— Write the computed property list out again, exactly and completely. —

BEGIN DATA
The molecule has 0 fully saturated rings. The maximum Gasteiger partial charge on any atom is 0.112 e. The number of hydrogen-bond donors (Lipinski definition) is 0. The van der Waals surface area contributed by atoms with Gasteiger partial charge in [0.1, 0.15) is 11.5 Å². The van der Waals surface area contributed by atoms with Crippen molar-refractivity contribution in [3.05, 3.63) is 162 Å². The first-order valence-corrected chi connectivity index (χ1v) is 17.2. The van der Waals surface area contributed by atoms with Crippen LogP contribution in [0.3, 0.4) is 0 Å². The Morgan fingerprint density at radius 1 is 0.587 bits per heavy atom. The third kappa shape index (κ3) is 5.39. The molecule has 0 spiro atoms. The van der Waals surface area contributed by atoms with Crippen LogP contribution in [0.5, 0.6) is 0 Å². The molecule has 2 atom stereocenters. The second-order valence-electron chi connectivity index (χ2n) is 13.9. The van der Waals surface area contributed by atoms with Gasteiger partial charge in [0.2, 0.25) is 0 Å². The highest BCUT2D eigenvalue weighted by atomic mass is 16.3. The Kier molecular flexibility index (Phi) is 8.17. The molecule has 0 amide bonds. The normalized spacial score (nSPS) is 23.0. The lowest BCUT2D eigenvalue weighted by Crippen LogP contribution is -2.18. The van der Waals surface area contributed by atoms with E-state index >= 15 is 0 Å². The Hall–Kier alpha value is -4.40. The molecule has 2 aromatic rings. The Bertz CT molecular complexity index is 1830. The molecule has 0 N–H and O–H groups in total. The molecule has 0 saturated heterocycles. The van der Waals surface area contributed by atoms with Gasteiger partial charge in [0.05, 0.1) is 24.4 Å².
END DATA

The molecule has 0 fully saturated rings. The maximum Gasteiger partial charge on any atom is 0.112 e. The number of hydrogen-bond donors (Lipinski definition) is 0. The van der Waals surface area contributed by atoms with Gasteiger partial charge in [0.1, 0.15) is 11.5 Å². The van der Waals surface area contributed by atoms with Crippen molar-refractivity contribution in [3.05, 3.63) is 162 Å². The first-order valence-corrected chi connectivity index (χ1v) is 17.2. The van der Waals surface area contributed by atoms with Crippen LogP contribution in [0.3, 0.4) is 0 Å². The Morgan fingerprint density at radius 1 is 0.587 bits per heavy atom. The third kappa shape index (κ3) is 5.39. The molecule has 0 spiro atoms. The van der Waals surface area contributed by atoms with Crippen LogP contribution in [0.5, 0.6) is 0 Å². The molecule has 2 atom stereocenters. The second-order valence-electron chi connectivity index (χ2n) is 13.9. The van der Waals surface area contributed by atoms with Gasteiger partial charge in [0.2, 0.25) is 0 Å². The highest BCUT2D eigenvalue weighted by atomic mass is 16.3. The Kier molecular flexibility index (Phi) is 8.17. The molecule has 0 amide bonds. The normalized spacial score (nSPS) is 23.0. The lowest BCUT2D eigenvalue weighted by Crippen LogP contribution is -2.18. The van der Waals surface area contributed by atoms with E-state index >= 15 is 0 Å². The Hall–Kier alpha value is -4.40. The molecule has 2 aromatic rings. The Bertz CT molecular complexity index is 1830. The molecule has 0 N–H and O–H groups in total. The molecule has 0 saturated heterocycles. The van der Waals surface area contributed by atoms with Gasteiger partial charge in [0.05, 0.1) is 24.4 Å².